RALEIGH —The beautiful wildflower beds dotting North Carolina’s highways took center stage today at the Annual Wildflower Awards ceremony in Raleigh. The awards were given to N.C. Department of Transportation staff who cultivated the best-looking flowers of 2013, as voted on by a panel of judges. They also recognize the efforts of all NCDOT crews who help carry out the Wildflower Program and work to enhance the overall appearance and environmental quality of the state’s highways.
The awards were presented by Secretary Tony Tata, State Roadside Environmental Unit Engineer Don G. Lee and Garden Club of North Carolina Roadside Development Committee Chair Pat Cashwell at the monthly Board of Transportation meeting. The awards are sponsored by The Garden Club of North Carolina Inc.
A photo gallery of the award-winning flower beds can be found on NCDOT’s Flickr page.
The 2013 award winners are:
· Best Overall Division Wildflower Program: First Place – Division 7, which includes Alamance, Caswell, Guilford, Orange and Rockingham counties; Second Place – Division 12, which includes Alexander, Catawba, Cleveland, Gaston, Iredell and Lincoln counties.
· William D. Johnson Daylily Award: First Place – Division 13 – West I-26 at Mars Hill in Madison County; Second Place – Division 4 – I-95 at N.C. Welcome Center in Northampton County.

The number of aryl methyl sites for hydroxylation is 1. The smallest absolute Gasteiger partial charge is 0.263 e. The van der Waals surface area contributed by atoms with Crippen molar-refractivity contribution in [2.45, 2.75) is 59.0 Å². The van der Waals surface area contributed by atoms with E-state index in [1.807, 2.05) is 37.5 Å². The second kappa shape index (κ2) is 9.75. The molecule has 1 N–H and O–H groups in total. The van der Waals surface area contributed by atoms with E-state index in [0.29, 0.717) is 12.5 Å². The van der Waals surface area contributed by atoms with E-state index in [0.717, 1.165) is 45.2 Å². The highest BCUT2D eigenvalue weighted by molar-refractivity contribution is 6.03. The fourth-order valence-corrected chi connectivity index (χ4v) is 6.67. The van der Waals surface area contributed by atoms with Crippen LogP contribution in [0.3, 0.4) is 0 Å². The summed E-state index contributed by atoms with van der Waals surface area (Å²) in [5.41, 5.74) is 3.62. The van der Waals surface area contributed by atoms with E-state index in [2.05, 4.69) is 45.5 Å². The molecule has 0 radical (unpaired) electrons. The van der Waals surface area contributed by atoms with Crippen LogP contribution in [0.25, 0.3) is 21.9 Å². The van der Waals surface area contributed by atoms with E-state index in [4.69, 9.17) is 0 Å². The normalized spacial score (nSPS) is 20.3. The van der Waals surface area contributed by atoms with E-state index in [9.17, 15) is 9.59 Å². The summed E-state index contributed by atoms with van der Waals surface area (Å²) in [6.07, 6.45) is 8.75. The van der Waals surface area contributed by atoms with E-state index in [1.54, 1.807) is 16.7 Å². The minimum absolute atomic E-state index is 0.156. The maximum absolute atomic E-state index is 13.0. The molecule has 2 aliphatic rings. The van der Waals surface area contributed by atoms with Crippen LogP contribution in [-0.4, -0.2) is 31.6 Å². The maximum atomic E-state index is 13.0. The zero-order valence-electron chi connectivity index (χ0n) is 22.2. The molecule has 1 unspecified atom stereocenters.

· Best Regional Wildflower Planting, Eastern Region: First Place – Division 4 – U.S. 70 Bypass at Little Creek in Johnston County; Second Place – Division 1 – N.C. 11 at Pecan Grove in Hertford County.
· Best Regional Wildflower Planting, Central Region: First Place – Division 8 – U.S. 220 North of Candor in Montgomery County; Second Place – Division 9 – I-85 median in Davidson County.
· Best Regional Wildflower Planting, Western Region: First Place – Division 14 – N.C. 107 at Cullowhee in Jackson County; Second Place – Division 13 – I-40 at Exit 66 in Buncombe County.
The NCDOT Wildflower Program began in 1985 and is coordinated by the department’s Roadside Environmental Unit, which installs and maintains 1,500 acres of wildflowers along North Carolina’s highways. The program is primarily funded through the sale of personalized license plates.
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